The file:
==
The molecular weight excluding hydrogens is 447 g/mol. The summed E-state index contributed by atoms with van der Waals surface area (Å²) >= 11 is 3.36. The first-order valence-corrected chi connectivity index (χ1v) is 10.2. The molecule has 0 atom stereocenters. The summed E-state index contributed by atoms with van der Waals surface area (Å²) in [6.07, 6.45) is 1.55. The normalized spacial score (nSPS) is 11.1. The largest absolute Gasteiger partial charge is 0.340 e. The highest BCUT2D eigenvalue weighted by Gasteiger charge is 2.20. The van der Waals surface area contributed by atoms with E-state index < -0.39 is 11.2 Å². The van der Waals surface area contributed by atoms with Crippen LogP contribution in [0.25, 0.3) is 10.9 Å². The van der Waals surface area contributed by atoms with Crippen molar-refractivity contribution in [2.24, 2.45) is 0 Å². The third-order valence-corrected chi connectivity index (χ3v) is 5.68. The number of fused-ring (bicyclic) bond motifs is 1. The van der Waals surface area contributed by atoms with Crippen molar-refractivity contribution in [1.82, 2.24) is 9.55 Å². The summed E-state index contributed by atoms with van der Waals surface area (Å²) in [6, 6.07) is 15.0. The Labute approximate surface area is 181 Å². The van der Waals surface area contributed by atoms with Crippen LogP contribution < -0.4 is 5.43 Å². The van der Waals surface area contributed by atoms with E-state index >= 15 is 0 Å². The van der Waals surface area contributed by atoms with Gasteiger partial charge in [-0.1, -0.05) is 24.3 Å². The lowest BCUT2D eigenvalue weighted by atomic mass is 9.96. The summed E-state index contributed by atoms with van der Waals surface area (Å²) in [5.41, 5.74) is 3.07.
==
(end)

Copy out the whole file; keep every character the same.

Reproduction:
The molecular weight excluding hydrogens is 447 g/mol. The summed E-state index contributed by atoms with van der Waals surface area (Å²) >= 11 is 3.36. The first-order valence-corrected chi connectivity index (χ1v) is 10.2. The molecule has 0 atom stereocenters. The summed E-state index contributed by atoms with van der Waals surface area (Å²) in [6.07, 6.45) is 1.55. The normalized spacial score (nSPS) is 11.1. The largest absolute Gasteiger partial charge is 0.340 e. The highest BCUT2D eigenvalue weighted by Gasteiger charge is 2.20. The van der Waals surface area contributed by atoms with E-state index < -0.39 is 11.2 Å². The van der Waals surface area contributed by atoms with Crippen LogP contribution in [0.25, 0.3) is 10.9 Å². The van der Waals surface area contributed by atoms with Crippen molar-refractivity contribution in [2.24, 2.45) is 0 Å². The third-order valence-corrected chi connectivity index (χ3v) is 5.68. The number of fused-ring (bicyclic) bond motifs is 1. The van der Waals surface area contributed by atoms with Crippen molar-refractivity contribution in [1.82, 2.24) is 9.55 Å². The summed E-state index contributed by atoms with van der Waals surface area (Å²) in [6, 6.07) is 15.0. The Labute approximate surface area is 181 Å². The van der Waals surface area contributed by atoms with Crippen LogP contribution < -0.4 is 5.43 Å². The van der Waals surface area contributed by atoms with E-state index >= 15 is 0 Å². The van der Waals surface area contributed by atoms with Gasteiger partial charge in [-0.1, -0.05) is 24.3 Å². The lowest BCUT2D eigenvalue weighted by atomic mass is 9.96. The summed E-state index contributed by atoms with van der Waals surface area (Å²) in [5.41, 5.74) is 3.07.